Check out former rock chick Kim Wilde's latest spring makeover - and we're not talking beauty or fashion - but she does suggest a haircut, with shears!
After enjoying a string of huge hits, you expect Kim Wilde to be talking about fashion and life on the road with Michael Jackson (she was the support act on his Bad tour). Instead, she's on about herbaceous borders and pruning trees.
But these days Kim - who looks at least 10 years younger than 40 - is a happily-married mum-of-two who presents a garden makeover show. Later this month, she hosts Garden Invaders, a BBC quiz show where she and her team design gardens against the clock. Each week Kim visits a family in desperate need of horticultural help and is given 12 hours to organise a makeover. The family can accumulate garden goodies by answering a set of tough questions. The more they win, the more dramatic the transformation.
"When they told me I had to do 20 gardens for the series I was terrified!", grins Kim. "But I think everyone was happy with what we did". As well as her TV commitments, Kim has year-old Rose and Harry, three, to take care for - plus she is learning planting design at a local horticultural college.
Kim's own garden is a wonder of plants, vegetables and flowers but a handful, though her hubby Hal, also helps out. "We have a one-acre garden, then a two acre field which we have recently started planting", says Kim, who lives in a gorgeous four-bedroom, 16th century converted barn in Herts. "The one-acre garden is south-facing and runs along the wall of our home. We don't use pesticides and we try to be as organic as we possibly can because I think it is good for our land and makes the food taste better. We have had problems with vine snails, which eat root systems, but I am going to try an organic solution: nematodes, which are tiny white worms that feed on the weevils. At the end of our garden we have a meadow of cowslips, daisies and little wild flowers. We also grow apples there which Ipromise I'll turn into crab apple jelly... one day! Near that we have eight raise vegetable beds. That's where you cut up the soil in squares. They get plenty of air into the soil and roots as you are not stepping on it all the time and packing it down. We have a formal herb garden near the house, which attracts the sort of insects that benefit the rest of the garden and where we grow sage, marjoram, tarragon, parsley and bergamot in different shades. I love having plants like lavender and comomile near to our home too because they smell so lovely and are very calming. We also have a pond full of animal life - fenced off as Harry's so small. I love the woods round our garden, and in the bit that belongs to us, Hal and I have planted lots of trees - oak, chestnut, hornbeam, hazel and birch."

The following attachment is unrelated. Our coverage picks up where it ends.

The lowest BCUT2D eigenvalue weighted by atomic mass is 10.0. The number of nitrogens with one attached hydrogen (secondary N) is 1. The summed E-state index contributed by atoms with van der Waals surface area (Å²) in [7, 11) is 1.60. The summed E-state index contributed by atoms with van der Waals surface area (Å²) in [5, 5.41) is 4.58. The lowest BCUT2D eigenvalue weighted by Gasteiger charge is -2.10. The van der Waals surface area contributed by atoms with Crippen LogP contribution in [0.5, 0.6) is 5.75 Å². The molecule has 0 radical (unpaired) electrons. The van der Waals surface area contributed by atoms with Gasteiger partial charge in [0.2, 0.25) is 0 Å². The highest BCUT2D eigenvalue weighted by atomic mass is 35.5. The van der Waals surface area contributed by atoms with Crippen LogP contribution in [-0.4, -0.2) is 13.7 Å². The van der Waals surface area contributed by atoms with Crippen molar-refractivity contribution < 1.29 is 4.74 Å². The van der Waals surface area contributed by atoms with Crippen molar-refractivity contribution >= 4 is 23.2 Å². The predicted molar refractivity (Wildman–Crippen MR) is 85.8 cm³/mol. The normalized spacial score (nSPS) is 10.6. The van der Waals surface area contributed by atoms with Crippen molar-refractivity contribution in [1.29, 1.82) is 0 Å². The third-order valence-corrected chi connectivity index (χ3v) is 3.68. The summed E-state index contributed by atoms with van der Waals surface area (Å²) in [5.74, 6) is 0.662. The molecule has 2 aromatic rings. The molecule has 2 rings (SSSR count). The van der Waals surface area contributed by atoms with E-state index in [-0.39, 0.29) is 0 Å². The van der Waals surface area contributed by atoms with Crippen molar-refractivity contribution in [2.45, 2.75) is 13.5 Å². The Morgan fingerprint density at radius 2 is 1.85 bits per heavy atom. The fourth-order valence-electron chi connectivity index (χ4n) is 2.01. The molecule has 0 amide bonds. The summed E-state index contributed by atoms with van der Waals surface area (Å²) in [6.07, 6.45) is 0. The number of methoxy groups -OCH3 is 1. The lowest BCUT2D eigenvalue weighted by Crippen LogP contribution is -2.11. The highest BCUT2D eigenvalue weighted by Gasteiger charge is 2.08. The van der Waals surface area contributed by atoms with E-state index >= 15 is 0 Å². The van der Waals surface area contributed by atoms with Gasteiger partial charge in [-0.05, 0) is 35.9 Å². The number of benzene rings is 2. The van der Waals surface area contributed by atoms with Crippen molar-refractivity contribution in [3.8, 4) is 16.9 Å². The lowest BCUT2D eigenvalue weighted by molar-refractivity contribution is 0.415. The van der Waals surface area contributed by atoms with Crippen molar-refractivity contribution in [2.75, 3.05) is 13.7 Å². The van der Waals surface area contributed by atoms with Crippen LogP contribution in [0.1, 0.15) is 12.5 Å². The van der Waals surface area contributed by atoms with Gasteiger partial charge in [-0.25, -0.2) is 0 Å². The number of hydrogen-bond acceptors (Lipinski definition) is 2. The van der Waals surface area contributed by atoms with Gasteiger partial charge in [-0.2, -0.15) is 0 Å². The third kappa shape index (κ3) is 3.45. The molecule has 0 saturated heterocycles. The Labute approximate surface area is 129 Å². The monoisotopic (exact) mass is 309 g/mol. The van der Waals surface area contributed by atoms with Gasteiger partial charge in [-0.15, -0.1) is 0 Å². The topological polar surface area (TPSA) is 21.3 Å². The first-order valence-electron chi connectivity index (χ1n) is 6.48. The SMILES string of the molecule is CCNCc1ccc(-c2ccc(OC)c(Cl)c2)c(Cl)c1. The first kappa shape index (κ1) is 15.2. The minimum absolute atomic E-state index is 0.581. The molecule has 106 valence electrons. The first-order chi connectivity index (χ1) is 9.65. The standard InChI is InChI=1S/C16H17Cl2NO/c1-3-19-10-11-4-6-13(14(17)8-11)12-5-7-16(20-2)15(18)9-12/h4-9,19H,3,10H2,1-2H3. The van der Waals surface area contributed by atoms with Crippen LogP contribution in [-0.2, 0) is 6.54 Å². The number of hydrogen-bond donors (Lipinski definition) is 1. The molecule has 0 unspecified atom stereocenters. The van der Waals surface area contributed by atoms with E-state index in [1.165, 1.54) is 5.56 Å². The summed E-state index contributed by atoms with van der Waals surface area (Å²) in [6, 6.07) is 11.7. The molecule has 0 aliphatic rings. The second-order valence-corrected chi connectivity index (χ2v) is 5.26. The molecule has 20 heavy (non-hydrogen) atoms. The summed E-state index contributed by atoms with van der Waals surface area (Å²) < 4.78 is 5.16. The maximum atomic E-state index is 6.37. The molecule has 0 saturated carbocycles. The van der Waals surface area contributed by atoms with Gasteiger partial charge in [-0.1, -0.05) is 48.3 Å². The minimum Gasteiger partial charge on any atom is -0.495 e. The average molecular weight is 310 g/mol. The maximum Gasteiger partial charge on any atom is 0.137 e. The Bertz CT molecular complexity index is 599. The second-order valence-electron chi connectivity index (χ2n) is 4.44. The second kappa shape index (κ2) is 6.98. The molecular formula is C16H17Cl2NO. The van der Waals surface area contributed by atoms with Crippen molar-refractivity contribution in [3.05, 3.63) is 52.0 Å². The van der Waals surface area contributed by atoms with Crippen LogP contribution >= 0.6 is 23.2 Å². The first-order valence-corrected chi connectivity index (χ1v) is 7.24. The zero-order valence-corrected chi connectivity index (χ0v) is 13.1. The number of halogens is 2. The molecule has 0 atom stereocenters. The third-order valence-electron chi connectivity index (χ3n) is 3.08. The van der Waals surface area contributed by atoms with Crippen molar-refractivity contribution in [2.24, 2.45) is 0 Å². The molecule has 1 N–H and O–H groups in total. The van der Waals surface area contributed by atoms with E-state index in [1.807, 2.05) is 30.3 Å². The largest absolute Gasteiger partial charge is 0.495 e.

One of the benefits of good gardening is healthy eating. Kim's a good advert for it, though she hasn't always kept her figure. "I once put on 2st and went from size 10 to 14", she admits. "I was on the road, bored, a bit lonely and a little depressed. I was also a little too fond of my food and wine! But now I don't think about food and on't have a problem with my weight. I don't diet, I just eat healthily, including veg from our garden. But I include treats too, like takeaways! It's lovely picking produce with Hal and Harry. Some of Harry's first words were berry, garden and flower."
Her latest seedy
So what is Kim Wilde's advice to green-fingered Sunday readers wanting to get gardening this month? "You can start by doing a bit of pruning and tidying - most plants respond well to a haircut", states Kim. "April is also a great time to plant seeds. You don't have to have lots of land to grow plants and flowers, you can do it in a window box on a patio in your backyard if you like. You don't have to have lots of money either. I found some great packet seeds in Tesco the other day for a couple of quid, which included varieties of runner beans which flower in pretty colours like pink, cerise and white. If you have not got much space, go for a flowering vegetable like that, so you get double the benefit. You can also grow herbs in containers and keep them on your windowsill to use in cooking and make your home smell good. But if you live close to your neighbours, give yourself a bit of privacy and colour by growing nasturtiums on a trellis up the wall, which look lovely. Or try early flowering plants like clematis."
Kim's a great believe in getting kids interested in gardening and the environment at an early age. "Growing your own fruit and vegetables is very satisfying and great fun for children", she says. "You can start them on something simple like runner beans or give them ther own little vegetable patch if you have the space. Then they can make their own salads and fruit desserts."
- If you are going to plant a herb garden, do it as near as you can to the house and, if possible, make it south-facing.
- No space is too small for growing. Herbs and vegetables can be grown in pots and not only taste good but can look pretty too.
- You don't have to fork out a fortune for a lovely garden. packet seeds can be as cheap as £1 and provide plenty of colour and sweet smells.
- Research a project first - growing certain vegetables like asparagus can look complicated but once you have set it up properly you can keep growing it the same way for decades.
- If you want to get fit or banish the blues, get into your garden - it works wonders. Have you ever seen an unhappy gardener? Exactly!